The detection of oil sheens is a way of identifying problems and issues that may have occurred with oil production and produced water discharges, to help prevent more potentially serious oil pollutions. The regulators will monitor persistent oil sheen occurrence from the discharge of produced water and may ask the operators to conduct investigations and take mitigation actions.
Occasional sheens were observed on Canada’s east coast due to offshore oil and gas production. Sheen monitoring was recommended as a means of complying with Canada Oil and Gas Drilling and Production Regulations, and Newfoundland Offshore Petroleum Drilling and Production Regulations. However, there are no specific protocols outlined in the regulations. As a result, most operators direct platform and rig personnel to watch for sheens as part of their daily activities, investigate sources if sheens are observed and report to the Canada-Newfoundland and Labrador Offshore Petroleum Board (C-NLOPB) within 24 hours of the incident. Over a 12-year observation period between 2003 to 2014, on average there were 24 reported observations of oil sheens around the three oil production platforms in the Grand Banks. Again, the observed number of sheens indicated that sheens may be a regular occurrence around platforms when oceanic conditions are favorable for formation (calm seas).
It is generally accepted that the formation of oil sheen from the discharge of produced water is predominantly related to its dispersed oil content, i.e., oil droplets. Since produced water is essentially a continuous discharge, the ocean acts as a large separator with a longer residence time than typically utilized for oil and water separation during treatment on offshore platforms. Due to buoyancy force, with oil being generally lighter than water, these oil droplets will then rise, with some reaching the ocean surface and spreading.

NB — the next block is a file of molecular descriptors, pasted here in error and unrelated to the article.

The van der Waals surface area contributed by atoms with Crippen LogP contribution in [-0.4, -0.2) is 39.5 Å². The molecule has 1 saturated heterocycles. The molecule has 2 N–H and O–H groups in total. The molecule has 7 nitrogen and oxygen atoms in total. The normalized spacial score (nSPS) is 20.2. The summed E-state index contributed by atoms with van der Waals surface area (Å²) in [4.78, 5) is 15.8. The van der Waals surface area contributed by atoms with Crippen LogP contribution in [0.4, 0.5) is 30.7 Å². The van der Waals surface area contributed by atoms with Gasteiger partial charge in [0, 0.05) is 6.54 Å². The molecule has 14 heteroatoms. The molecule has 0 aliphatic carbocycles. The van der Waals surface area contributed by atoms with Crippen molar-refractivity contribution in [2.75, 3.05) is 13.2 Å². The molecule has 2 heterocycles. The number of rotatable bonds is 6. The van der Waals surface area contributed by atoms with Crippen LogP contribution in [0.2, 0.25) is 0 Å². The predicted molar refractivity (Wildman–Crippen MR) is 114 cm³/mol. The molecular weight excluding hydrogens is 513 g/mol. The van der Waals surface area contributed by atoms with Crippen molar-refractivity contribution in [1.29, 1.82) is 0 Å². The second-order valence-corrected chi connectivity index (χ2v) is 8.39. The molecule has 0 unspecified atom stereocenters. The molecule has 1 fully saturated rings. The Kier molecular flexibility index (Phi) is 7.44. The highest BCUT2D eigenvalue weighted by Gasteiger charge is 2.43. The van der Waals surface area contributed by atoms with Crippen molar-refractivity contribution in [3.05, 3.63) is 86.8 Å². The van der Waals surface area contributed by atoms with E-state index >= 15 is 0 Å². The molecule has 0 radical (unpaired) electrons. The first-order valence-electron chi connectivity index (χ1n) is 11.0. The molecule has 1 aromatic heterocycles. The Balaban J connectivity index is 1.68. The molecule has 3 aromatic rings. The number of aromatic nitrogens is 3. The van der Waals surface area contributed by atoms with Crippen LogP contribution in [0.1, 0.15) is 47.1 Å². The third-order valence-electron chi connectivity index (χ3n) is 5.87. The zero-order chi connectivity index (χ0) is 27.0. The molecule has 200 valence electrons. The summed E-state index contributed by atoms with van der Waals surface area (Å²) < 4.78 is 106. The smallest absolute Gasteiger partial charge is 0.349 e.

As soon as the oil starts to spread over the surface of the sea, it is technically classified as oil sheen. But oil sheen formation is also linked to the characteristics of the receiving water, e.g., temperature; current; wave; weather conditions such as wind and sunlight; the rate and depth of discharge; and the characteristics of the produced water such as temperature, types of oil, concentration level of both dispersed and dissolved oil and the size of oil droplets.
While there is very little that one can do to change the ocean conditions below and above surface, actions can be taken to prevent and mitigate oil sheen formation associated with the discharge of produced water. These may include:
- Reducing the amount of water being produced and being brought to the surface.
- Increasing the amount of produced water being re-injected
- Reducing the amount of oil content in the discharged produced water.
- Optimizing the topside multiphase separation and produced water treatment processes.
- Deploying online oil-in-water monitoring tools that can detect process upset conditions and help optimize produced water treatment processes easily.
- Discharging produced water at a depth well below the ocean surface to allow oil droplets to disperse and degrade before they have had the chance to rise to the surface.
Dr. Ming Yang is a principal consultant at at TÜV SÜD National Engineering Laboratory. TÜV SÜD National Engineering Laboratory is a world-class provider of technical consultancy, research, testing and program management services. Part of the TÜV SÜD Group, the organization is also a global center of excellence for flow measurement and fluid flow systems and is the UK’s Designated Institute for Flow Measurement.